20, November 2021
The Espanyol stopper explains what gave his country the trophy-winning edge over their rivals in continental competition. Thomas Nkono believes Nigeria suffered for their relative lack of mental strength in epic Cameroon encounters
While at international level Nigeria has a strong head-to-head record against their neighbouring rivals, things are skewed in the favour of the five-time African champions when meetings at the continental showpiece are taken into account.
Cameroon have memorably pipped Nigeria to AFCON success on three different occasions at the Final stage, boasting wins in 1984, 1988 and 2000, the latter of which came at the National Stadium in Surulere.
N’Kono was a part of the 80s playing squads, and was also in Pierre Lechantre’s technical staff for the penalty shoot-out triumph in Lagos. He believes it was the Lions’ greater psychological fortitude that gave them the edge in crunch meetings with Nigeria.
“I’ve been very fortunate to play against Nigeria,” the Espanyol legend said. “We won great Finals against great players in the African Cup, playing against Nigeria. It’s true that it was many years ago.
“I was also fortunate to accompany the new generation of players who won the African Cup in Nigeria (in 2000). Obviously, these can be tense moments. We’re talking about a neighbouring country that also wants to win. It’s like a derby for us, and you know the atmosphere is tremendous.
“But it’s all about mentality. Each player has to use the best of their skills to win the match. Fortunately for us, we had very strong players in terms of their mindset, their mentality. Because these things can get to your head, they can really affect your mind. Mental preparation is very important, and if you are well prepared in that respect you can play against anyone and beat them anywhere in the world.”
Organisation – there is no other way
Since his retirement in the late 1990s. N’Kono has been a goalkeeping coach at Espanyol, the club for whom he first played in Europe and with whom he amassed close to 300 La Liga appearances.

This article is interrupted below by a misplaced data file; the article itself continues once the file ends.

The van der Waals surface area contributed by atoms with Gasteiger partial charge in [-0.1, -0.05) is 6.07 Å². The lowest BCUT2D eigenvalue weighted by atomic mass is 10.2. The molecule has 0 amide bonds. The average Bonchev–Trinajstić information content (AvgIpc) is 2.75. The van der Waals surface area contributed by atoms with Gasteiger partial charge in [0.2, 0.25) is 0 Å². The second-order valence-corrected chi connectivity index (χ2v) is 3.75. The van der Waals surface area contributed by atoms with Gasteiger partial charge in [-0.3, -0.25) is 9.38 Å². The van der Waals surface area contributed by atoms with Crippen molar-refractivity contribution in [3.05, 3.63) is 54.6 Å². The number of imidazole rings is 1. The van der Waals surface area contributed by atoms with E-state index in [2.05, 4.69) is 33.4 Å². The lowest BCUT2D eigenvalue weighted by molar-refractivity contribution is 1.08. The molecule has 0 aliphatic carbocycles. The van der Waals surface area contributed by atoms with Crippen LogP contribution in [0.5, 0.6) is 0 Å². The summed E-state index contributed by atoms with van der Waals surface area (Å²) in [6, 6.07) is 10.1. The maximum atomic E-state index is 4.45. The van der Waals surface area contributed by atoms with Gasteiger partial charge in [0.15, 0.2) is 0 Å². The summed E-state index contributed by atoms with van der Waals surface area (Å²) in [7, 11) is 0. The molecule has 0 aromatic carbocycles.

His time in Spain has taken in football’s last great evolution, as the Iberian nation has been at the forefront of tactical development in Europe and the world. La Roja won three straight international tournaments between 2008 and 2012, with their possession-based style greatly influencing the direction of football in the last two decades.
Amidst all of this, African football has found itself largely left behind internationally. Since Cameroon thrilled and danced their way to the quarter final at the 1990 World Cup, there has been no quantum leap forward for the continent, despite Senegal and Ghana reaching the same stage in 2002 and 2010 respectively.
Having been in a unique position to witness it all, the 65-year-old believes there is one hurdle the continent must overcome in order to remain relevant at the highest level of football.
“I think there is one very important aspect that we have to highlight, and that is organisation,” N’Kono said. “Until Africa is able to organise football better, it’s going to be difficult.
“In my opinion, there are certain shortcomings in terms of organisation, particularly travel, the provision of hotel accommodation. Young players don’t benefit from the same organisation in Africa as they do when they come to Europe, and that is a very important handicap in my opinion.
“Then we can also question and consider the preparation for each match in training. If Africa wants to develop further and try to win, or get close to winning a title, very similar to what Cameroon did in the team I played in, then we really need that organisation, there is no other option. Because otherwise Africa will always be behind.”
Greater appreciation for goalkeepers
There has been a groundswell of criticism against the shortlist for the FIFA Ballon D’Or following the exclusion of Chelsea goalkeeper Edouard Mendy.
The Senegal international was instrumental to the Blues’ run to Champions League glory in 2020/21, keeping a record number of clean sheets (nine) to usher Thomas Tuchel’s side to glory.
His exclusion follows a general theme of underappreciation around goalkeepers in football, and has led to calls for a separate award for the net-minders going forward.
It is an opinion to which N’Kono is sympathetic. “Unfortunately, it’s always been the case that goalkeepers have largely been ignored,” he said. “But I think people are becoming more and more aware of the importance of goalkeepers and their role.
“We have to remember that, in my opinion, the most demanding position on the pitch today is that of a goalkeeper. I’m sure that organisations like FIFA that arrange these kinds of awards will probably create one to compensate goalkeepers and recognise their performance, to acknowledge the best goalkeeper.
“We always end up just recognising strikers, the ones who score goals. What about the ones who prevent goals being scored, which is perhaps more important in being able to win a match?”
N’Kono’s Espanyol will, this weekend, come up against city rivals Barcelona in La Liga action at Camp Nou.